Shortly before 4pm today (Saturday 6 January), paramedics from ER24 attended to an incident at a retail centre in Roodepoort where a three-year-old was left unattended in a car in the parking lot.
ER24 spokesperson Werner Vermaak reports that an off-duty paramedic from ER24 passed the car and heard the child crying. He noticed that a window was partially open and managed to unlock the door. He called ER24 and the police to attend the scene. Management of the retail centre provided water for the little boy. The off-duty paramedic explained that the child and car were extremely hot and he was sweating severely. Paramedics assessed the little boy and monitored his vital signs before he was returned to the care of the parents.
It is believed that the boy was left in the car for an hour while the parents were inside the retail centre. The parents returned to the car while paramedics were busy assessing him. According to the parents, they left the boy in the car as he was sleeping at the time.
Police attended the scene and interviewed the parents. It is understood that they will follow up with the parents next week.
In severe heat children will suffer more than adults. The reason for this is that their body surface is different to that of adults and their auto-regulation is not as effective as an adult’s. Usually the effects will show much later in children but it will progress faster and be more severe.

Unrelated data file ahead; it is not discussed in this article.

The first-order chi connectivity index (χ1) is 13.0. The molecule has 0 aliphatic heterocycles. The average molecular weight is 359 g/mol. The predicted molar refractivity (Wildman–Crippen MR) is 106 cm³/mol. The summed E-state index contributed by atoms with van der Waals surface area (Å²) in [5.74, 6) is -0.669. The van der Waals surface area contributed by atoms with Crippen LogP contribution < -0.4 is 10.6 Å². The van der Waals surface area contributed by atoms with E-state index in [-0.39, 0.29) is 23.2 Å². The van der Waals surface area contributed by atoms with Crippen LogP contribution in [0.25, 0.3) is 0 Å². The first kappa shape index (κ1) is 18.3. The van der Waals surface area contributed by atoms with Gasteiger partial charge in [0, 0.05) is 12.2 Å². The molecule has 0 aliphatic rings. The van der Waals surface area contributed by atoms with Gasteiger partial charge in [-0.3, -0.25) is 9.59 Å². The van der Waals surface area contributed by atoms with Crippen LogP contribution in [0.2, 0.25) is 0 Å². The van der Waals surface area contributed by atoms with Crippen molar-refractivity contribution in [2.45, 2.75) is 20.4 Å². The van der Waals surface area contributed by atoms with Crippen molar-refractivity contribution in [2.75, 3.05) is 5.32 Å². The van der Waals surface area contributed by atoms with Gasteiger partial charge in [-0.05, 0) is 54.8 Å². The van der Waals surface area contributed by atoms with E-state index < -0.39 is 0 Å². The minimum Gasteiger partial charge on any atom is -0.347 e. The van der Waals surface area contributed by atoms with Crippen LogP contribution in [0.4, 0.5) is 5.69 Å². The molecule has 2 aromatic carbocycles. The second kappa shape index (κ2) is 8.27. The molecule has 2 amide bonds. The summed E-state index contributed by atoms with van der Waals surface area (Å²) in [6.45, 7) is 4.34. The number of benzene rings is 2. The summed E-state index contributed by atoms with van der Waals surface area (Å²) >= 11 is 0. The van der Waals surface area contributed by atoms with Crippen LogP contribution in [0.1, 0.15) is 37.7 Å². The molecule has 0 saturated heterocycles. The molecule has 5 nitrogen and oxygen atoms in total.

Excessive exposure to heat may result in children suffering seizures or brain damage. If this condition is not corrected immediately the child can go into heat stroke or heat exhaustion. This may result in death.
A motor vehicle is in fact a “metal box” that can act as an oven when parked in direct sunlight or high temperatures.
ER24 Paramedics advise on the following:
- Under no circumstances should you leave your child (or pet) in a vehicle, even if a window is left open and you know you will only be away for a few minutes.
- Always make sure that your children have left the car with you when you arrive at your destination to avoid accidently locking them inside the vehicle.
- If you notice a child in a vehicle, immediately try to locate the parents or owner of the vehicle and contact the Police (10111) or Emergency Medical Services (084124). Taking immediate action could save the child’s life.
Children that were successfully removed from a vehicle after being left unattended in the heat should undergo a medical examination in order to determine if they have any signs or symptoms of heat exhaustion or stroke.